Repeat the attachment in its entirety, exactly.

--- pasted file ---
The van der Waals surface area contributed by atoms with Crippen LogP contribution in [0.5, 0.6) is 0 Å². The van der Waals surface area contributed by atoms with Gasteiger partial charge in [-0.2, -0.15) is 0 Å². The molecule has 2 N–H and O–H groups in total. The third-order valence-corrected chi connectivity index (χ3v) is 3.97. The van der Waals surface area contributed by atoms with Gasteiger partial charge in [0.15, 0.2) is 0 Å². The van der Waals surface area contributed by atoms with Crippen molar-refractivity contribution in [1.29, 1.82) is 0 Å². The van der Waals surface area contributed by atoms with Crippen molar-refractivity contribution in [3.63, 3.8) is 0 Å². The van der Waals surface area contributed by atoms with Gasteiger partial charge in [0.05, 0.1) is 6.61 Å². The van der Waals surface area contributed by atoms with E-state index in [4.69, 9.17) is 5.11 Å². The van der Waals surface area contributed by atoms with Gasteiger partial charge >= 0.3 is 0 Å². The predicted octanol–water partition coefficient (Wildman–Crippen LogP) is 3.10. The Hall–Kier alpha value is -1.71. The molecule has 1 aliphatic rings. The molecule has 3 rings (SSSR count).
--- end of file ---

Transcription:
The van der Waals surface area contributed by atoms with Crippen LogP contribution in [0.5, 0.6) is 0 Å². The van der Waals surface area contributed by atoms with Gasteiger partial charge in [-0.2, -0.15) is 0 Å². The molecule has 2 N–H and O–H groups in total. The third-order valence-corrected chi connectivity index (χ3v) is 3.97. The van der Waals surface area contributed by atoms with Gasteiger partial charge in [0.15, 0.2) is 0 Å². The van der Waals surface area contributed by atoms with Crippen molar-refractivity contribution in [1.29, 1.82) is 0 Å². The van der Waals surface area contributed by atoms with Crippen molar-refractivity contribution in [3.63, 3.8) is 0 Å². The van der Waals surface area contributed by atoms with Gasteiger partial charge in [0.05, 0.1) is 6.61 Å². The van der Waals surface area contributed by atoms with E-state index in [4.69, 9.17) is 5.11 Å². The van der Waals surface area contributed by atoms with Gasteiger partial charge >= 0.3 is 0 Å². The predicted octanol–water partition coefficient (Wildman–Crippen LogP) is 3.10. The Hall–Kier alpha value is -1.71. The molecule has 1 aliphatic rings. The molecule has 3 rings (SSSR count).